You want your pup to have the happiest life they can, but what if it’s their own anxiety that’s getting in the way? Here’s how to treat anxiety in dogs.
Anxiety is a mental health disorder that causes worry and fear of a situation, person, or object.
Anxiety in dogs and humans is pretty similar, and dogs need just as much reassurance as we do when they get anxious. Simple behavior training and adjustments to diet and living environment can greatly reduce the anxiety felt by your pooch at home.
Before we dive into how to treat anxiety, let’s talk about the different types and how an anxious dog tells us they feel scared.
2 types of anxiety affect dogs:
This is where the dog feels anxious because they are left alone, or someone has left. This could be a human or a canine companion.
This is the anxiety caused by something scary. Dogs are commonly afraid of thunder, fireworks, and water. They could also be afraid of small spaces or any situation that they find scary based on past experiences.
Rescue dogs who have had bad experiences may exhibit fear behaviors towards random objects or situations.
What Does an Anxious Dog Look Like?
Anxious dogs may display one or all of these behaviors:
- Tail tucked under legs
- Hiding under furniture
- Urinating/defecating inside
- Self-harming, e.g., biting themselves or throwing their bodies around
- Not sleeping/resting
- Not eating or overeating
- Aggressive behaviors such as growling, teeth bearing, and biting may be seen as a last resort to avoid a frightening situation
Now we know what anxiety is and what it looks like, in dogs, it’s time to learn about how you can treat it. The behavioral training is best done by consulting a qualified animal behaviorist to ensure you are training your dog correctly. Poor training could result in your dog becoming confused and more anxious.
Behavior training is a long-term solution to anxiety, whereas medications and other remedies only work in that instant.
This is a type of training where you train the dog to perform another behavior when they feel anxious.
For example, if your dog is a self-harmer, and they bite themselves when anxious, you can instead train them to bite a chew toy.
This redirects the unwanted behavior to more appropriate or safer behavior for the wellbeing of your dog.
This involves exposing your dogs to a lesser version of the scary stimuli and gradually building up the intensity until your dog remains calm with full stimulus.
This must be done correctly to ensure you are rewarding the dog for being calm. You must also ensure you do not overstimulate the dog and scare them.
This type of training should be completed very gradually over several weeks or even months to ensure full desensitization to the scary stimuli.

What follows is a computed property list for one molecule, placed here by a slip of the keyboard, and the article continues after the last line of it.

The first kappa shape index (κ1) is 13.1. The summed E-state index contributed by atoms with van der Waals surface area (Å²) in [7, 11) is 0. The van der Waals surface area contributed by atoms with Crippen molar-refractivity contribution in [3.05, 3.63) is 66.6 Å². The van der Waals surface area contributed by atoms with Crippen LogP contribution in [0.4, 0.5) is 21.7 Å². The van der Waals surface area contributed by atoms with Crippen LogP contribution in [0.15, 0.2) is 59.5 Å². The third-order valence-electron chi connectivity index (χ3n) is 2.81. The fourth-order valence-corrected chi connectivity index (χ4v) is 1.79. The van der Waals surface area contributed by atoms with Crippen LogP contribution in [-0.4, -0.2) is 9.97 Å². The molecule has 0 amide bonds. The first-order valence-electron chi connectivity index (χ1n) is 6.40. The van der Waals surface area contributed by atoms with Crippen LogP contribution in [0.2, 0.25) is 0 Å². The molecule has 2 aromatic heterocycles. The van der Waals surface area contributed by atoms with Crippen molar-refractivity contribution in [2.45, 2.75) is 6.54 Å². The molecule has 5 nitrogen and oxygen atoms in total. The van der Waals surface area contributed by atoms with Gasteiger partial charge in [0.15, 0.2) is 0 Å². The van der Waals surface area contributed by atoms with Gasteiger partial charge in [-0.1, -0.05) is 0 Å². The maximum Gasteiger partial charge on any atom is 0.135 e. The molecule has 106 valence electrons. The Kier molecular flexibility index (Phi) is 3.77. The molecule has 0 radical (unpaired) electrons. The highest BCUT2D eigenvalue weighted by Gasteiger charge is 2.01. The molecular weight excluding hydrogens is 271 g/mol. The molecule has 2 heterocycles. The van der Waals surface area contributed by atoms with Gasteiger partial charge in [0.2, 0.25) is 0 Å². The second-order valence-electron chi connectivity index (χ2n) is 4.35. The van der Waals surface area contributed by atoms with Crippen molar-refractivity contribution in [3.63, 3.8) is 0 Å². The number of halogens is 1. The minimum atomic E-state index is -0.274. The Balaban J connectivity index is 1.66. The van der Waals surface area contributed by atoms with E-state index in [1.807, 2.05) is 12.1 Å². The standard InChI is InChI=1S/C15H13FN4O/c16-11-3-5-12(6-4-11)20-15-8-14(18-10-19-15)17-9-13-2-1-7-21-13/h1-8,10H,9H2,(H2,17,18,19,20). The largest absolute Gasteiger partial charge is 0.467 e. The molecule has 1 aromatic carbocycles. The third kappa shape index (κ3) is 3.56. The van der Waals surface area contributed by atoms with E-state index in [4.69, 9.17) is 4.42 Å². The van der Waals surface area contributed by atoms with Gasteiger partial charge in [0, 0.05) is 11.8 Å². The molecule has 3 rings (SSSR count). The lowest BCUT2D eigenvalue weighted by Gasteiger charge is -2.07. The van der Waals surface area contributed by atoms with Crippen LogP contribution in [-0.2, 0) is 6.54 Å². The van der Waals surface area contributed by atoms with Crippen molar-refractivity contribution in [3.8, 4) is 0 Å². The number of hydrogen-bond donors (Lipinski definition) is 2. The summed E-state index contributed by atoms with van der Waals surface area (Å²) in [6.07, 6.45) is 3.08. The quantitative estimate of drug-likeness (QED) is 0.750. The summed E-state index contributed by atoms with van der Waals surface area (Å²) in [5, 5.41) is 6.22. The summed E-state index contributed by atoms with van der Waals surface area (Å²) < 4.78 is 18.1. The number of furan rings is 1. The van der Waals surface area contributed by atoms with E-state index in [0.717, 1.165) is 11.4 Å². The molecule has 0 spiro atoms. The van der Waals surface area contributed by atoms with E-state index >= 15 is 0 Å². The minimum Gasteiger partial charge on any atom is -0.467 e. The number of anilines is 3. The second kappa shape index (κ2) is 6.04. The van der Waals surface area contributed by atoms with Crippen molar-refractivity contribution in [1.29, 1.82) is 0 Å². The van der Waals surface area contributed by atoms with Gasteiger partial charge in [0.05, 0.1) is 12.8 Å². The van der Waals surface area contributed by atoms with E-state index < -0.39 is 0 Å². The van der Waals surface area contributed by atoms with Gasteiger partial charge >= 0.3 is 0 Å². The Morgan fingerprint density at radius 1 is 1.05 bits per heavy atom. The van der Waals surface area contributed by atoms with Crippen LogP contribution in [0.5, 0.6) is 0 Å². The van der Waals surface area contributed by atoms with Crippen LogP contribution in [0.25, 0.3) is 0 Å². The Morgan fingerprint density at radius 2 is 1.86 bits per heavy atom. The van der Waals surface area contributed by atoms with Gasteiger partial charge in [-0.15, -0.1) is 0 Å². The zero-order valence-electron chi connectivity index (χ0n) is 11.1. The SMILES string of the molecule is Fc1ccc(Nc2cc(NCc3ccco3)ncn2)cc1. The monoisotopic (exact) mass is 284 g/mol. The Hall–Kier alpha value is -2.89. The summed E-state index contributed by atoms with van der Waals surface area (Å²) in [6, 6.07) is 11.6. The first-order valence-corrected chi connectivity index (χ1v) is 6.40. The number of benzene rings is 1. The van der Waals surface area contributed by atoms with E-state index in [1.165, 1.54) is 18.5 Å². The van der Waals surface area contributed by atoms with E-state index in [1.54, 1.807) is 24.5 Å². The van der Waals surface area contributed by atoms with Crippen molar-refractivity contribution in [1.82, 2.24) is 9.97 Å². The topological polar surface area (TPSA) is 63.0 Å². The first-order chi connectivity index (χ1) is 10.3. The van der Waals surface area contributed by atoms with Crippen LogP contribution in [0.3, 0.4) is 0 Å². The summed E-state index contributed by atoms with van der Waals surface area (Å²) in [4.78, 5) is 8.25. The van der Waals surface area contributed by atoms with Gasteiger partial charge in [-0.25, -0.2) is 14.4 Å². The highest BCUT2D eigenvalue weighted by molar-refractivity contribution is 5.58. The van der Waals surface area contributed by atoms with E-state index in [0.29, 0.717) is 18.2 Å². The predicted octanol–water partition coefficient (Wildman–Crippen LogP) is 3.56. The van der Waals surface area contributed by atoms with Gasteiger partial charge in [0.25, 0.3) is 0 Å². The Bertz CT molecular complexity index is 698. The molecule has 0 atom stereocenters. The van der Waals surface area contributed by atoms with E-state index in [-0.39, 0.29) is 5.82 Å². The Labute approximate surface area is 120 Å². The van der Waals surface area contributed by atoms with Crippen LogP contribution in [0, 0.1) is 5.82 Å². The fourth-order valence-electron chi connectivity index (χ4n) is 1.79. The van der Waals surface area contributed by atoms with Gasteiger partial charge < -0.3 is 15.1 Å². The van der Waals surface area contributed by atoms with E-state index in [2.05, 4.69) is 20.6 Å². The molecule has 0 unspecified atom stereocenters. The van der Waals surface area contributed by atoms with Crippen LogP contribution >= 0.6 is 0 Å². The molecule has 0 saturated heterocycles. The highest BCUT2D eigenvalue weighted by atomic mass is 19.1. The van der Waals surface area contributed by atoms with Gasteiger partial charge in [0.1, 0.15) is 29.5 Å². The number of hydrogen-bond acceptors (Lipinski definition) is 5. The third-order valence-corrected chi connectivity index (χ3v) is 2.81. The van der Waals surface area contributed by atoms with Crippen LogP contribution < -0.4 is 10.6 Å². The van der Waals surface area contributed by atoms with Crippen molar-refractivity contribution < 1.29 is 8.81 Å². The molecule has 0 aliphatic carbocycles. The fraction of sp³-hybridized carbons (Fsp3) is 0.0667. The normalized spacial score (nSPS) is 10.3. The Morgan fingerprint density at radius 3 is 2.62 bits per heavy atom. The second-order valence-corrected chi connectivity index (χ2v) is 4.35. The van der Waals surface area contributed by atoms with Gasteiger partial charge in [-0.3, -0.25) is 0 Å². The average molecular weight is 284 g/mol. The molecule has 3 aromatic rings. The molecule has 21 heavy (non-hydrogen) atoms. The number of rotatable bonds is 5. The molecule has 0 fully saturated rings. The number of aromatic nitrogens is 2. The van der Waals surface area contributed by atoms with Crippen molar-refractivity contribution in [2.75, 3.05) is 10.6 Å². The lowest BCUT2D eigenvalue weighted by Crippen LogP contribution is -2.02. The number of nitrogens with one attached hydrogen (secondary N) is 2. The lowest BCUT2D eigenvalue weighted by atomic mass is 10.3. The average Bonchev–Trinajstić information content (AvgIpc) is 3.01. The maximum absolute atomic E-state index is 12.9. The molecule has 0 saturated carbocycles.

This works well providing the distraction is more appealing than being anxious. For example, if your dog is afraid of storms or fireworks, try keeping them in 1 room with the tv or radio on loudly to ‘mask’ the loud bangs.
Only do this is if your dog is used to the sound of the TV or radio.
You can also try to distract your dog with playtime and their favorite toy.
Avoid giving your dog treats while they are displaying anxious behavior, as this rewards them for being anxious.
Dog Appeasing Pheromones (DAP)
This is a fantastic tool to have in your home if you are the owner of an anxious dog. You can buy the DAP as plug in’s for around your home. It releases DAP, which is a synthetic version of female lactating hormones that calm puppies.
Humans aren’t able to smell the pheromones, and therefore, this is a great tool to help in the treatment of anxiety.
If your dog has severe debilitating anxiety where it is affecting your dog’s quality of life, then it’s time to consider prescription anxiety medication from your veterinarian.
Many drugs can be used as anti-anxiety medications, commonly anti-depressants are prescribed.
This is a big one for anxiety prevention. A well-exercised dog will spend the day sleeping rather than being anxious.
Exercising your dog also gets them out and about, meeting new people and seeing new places. This can help relieve some of their fears.
If your dog is very anxious while being out, try to take them out little but often. Their exposure time to the stress is minimal to start off with, and then you can gradually increase it over time.
Ensure your dog gets the correct amount of high-quality food daily, plenty of fresh water, and plenty of exercise. Ensure your dog is free from pain and disease and has regular vet check-ups.
A dog that is in pain or sick could display signs of anxiety as they feel vulnerable.
CBD oil is a great remedy to help with anxiety in your dog. The CBD releases into the bloodstream and works on the nervous system to release serotonin. Serotonin is produced by dogs’ bodies naturally and works as a ‘calmer’ to keep them happy.
A lack of serotonin can cause depression and anxiety in dogs, just as it does in humans.
For more information about CBD for dogs, these experts can help.
Anxiety in Dogs: Keep Your Dog Happy
If you are struggling with your dog’s anxiety, don’t hesitate to contact your vet or behaviorist for advice. A combination of behavior training and medication may be needed for long-term, severe anxiety in dogs.
Give our top 8 anxiety tips a try for a happier, healthier, and less anxious dog.
For more pet advice, check out our blog.